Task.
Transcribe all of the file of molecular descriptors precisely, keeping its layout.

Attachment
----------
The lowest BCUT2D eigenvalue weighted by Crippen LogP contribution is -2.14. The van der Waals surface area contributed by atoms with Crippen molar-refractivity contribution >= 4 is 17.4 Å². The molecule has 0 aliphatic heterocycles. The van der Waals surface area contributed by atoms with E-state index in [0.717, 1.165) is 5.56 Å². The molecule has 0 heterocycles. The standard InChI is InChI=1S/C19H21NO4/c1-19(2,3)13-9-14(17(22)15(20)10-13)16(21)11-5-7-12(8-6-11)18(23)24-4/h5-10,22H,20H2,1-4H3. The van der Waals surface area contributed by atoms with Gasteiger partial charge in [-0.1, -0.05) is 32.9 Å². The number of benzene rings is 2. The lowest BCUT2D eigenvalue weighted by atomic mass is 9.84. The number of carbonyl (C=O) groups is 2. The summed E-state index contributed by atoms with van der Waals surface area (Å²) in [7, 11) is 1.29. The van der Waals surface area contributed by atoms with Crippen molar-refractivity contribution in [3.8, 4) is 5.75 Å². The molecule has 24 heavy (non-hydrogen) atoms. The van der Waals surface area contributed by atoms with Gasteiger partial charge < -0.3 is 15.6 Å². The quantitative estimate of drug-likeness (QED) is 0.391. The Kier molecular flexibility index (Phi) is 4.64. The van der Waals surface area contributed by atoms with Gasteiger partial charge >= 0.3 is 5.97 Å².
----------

The lowest BCUT2D eigenvalue weighted by Crippen LogP contribution is -2.14. The van der Waals surface area contributed by atoms with Crippen molar-refractivity contribution >= 4 is 17.4 Å². The molecule has 0 aliphatic heterocycles. The van der Waals surface area contributed by atoms with E-state index in [0.717, 1.165) is 5.56 Å². The molecule has 0 heterocycles. The standard InChI is InChI=1S/C19H21NO4/c1-19(2,3)13-9-14(17(22)15(20)10-13)16(21)11-5-7-12(8-6-11)18(23)24-4/h5-10,22H,20H2,1-4H3. The van der Waals surface area contributed by atoms with Gasteiger partial charge in [-0.1, -0.05) is 32.9 Å². The number of benzene rings is 2. The lowest BCUT2D eigenvalue weighted by atomic mass is 9.84. The number of carbonyl (C=O) groups is 2. The summed E-state index contributed by atoms with van der Waals surface area (Å²) in [7, 11) is 1.29. The van der Waals surface area contributed by atoms with Crippen molar-refractivity contribution in [3.8, 4) is 5.75 Å². The molecule has 24 heavy (non-hydrogen) atoms. The van der Waals surface area contributed by atoms with Gasteiger partial charge < -0.3 is 15.6 Å². The quantitative estimate of drug-likeness (QED) is 0.391. The Kier molecular flexibility index (Phi) is 4.64. The van der Waals surface area contributed by atoms with Gasteiger partial charge >= 0.3 is 5.97 Å².